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      Update on obstructive sleep apnea and its relation to COPD

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          Abstract

          Chronic obstructive pulmonary disease (COPD) is a common and preventable lung disease that affects millions of people in the United States. Sleep disorders including obstructive sleep apnea (OSA) are also common. It is not surprising that many people with COPD also suffer from OSA. This relationship, however, puts people at risk for more nocturnal desaturations and potential complications related to this, including pulmonary hypertension and heart rhythm disturbances. This update focuses on the physiology of sleep disturbances in COPD as well as the clinical implications of OSA in COPD.

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          Most cited references 124

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          Standards for the diagnosis and treatment of patients with COPD: a summary of the ATS/ERS position paper.

           W MacNee,  ,  B Celli (2004)
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            Association of nocturnal arrhythmias with sleep-disordered breathing: The Sleep Heart Health Study.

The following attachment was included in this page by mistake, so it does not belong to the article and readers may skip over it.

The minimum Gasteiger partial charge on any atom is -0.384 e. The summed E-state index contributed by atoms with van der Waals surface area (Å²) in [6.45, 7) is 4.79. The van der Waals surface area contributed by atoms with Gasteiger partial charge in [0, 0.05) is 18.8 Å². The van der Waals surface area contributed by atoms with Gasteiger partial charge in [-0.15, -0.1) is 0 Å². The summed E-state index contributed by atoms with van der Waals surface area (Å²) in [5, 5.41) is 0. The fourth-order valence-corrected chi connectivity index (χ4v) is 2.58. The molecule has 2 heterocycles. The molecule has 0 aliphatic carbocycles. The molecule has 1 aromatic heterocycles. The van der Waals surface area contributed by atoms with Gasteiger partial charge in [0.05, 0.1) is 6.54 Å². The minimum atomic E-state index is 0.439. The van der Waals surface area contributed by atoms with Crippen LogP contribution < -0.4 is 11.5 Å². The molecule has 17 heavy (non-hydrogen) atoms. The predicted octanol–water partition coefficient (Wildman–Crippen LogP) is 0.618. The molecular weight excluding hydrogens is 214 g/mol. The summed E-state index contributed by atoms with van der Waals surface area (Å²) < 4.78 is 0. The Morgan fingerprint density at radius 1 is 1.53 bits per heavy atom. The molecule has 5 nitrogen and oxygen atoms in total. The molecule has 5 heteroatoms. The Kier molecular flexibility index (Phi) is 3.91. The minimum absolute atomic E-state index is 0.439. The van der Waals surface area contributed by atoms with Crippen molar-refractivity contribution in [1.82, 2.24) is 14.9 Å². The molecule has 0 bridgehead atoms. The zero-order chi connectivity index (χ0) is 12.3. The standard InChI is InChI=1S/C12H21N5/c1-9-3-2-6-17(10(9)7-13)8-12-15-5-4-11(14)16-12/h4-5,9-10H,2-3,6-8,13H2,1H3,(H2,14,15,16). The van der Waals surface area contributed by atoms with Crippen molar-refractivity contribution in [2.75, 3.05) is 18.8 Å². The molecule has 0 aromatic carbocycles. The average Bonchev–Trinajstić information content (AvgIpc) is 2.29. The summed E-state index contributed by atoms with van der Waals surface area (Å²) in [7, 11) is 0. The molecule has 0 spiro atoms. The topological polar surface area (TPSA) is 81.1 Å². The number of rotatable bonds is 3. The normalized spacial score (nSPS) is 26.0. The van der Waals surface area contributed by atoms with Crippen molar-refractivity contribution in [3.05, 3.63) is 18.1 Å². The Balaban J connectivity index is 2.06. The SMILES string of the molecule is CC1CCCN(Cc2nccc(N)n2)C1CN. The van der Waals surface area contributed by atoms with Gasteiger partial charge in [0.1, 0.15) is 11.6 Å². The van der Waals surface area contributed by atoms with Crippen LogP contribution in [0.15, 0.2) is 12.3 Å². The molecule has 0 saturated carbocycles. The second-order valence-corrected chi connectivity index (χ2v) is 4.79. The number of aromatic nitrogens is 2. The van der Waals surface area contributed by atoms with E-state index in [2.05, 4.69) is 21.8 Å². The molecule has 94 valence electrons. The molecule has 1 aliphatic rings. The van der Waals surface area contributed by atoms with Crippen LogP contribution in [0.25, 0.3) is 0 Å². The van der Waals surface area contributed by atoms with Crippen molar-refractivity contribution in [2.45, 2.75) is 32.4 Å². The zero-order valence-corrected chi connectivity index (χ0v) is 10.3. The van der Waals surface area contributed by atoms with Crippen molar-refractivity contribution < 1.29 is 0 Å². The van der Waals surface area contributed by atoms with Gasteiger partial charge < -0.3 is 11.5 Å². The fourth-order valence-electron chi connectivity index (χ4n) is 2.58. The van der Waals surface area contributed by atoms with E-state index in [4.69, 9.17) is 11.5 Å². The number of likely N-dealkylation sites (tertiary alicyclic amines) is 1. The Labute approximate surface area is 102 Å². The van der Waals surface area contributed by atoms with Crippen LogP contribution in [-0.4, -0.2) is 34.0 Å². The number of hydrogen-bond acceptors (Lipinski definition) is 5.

Sleep-disordered breathing recurrent intermittent hypoxia and sympathetic nervous system activity surges provide the milieu for cardiac arrhythmia development. We postulate that the prevalence of nocturnal cardiac arrhythmias is higher among subjects with than without sleep-disordered breathing. The prevalence of arrhythmias was compared in two samples of participants from the Sleep Heart Health Study frequency-matched on age, sex, race/ethnicity, and body mass index: (1) 228 subjects with sleep-disordered breathing (respiratory disturbance index>or=30) and (2) 338 subjects without sleep-disordered breathing (respiratory disturbance index<5). Atrial fibrillation, nonsustained ventricular tachycardia, and complex ventricular ectopy (nonsustained ventricular tachycardia or bigeminy or trigeminy or quadrigeminy) were more common in subjects with sleep-disordered breathing compared with those without sleep-disordered breathing: 4.8 versus 0.9% (p=0.003) for atrial fibrillation; 5.3 versus 1.2% (p=0.004) for nonsustained ventricular tachycardia; 25.0 versus 14.5% (p=0.002) for complex ventricular ectopy. Compared with those without sleep-disordered breathing and adjusting for age, sex, body mass index, and prevalent coronary heart disease, individuals with sleep-disordered breathing had four times the odds of atrial fibrillation (odds ratio [OR], 4.02; 95% confidence interval [CI], 1.03-15.74), three times the odds of nonsustained ventricular tachycardia (OR, 3.40; 95% CI, 1.03-11.20), and almost twice the odds of complex ventricular ectopy (OR, 1.74; 95% CI, 1.11-2.74). A significant relation was also observed between sleep-disordered breathing and ventricular ectopic beats/h (p<0.0003) considered as a continuous outcome. Individuals with severe sleep-disordered breathing have two- to fourfold higher odds of complex arrhythmias than those without sleep-disordered breathing even after adjustment for potential confounders.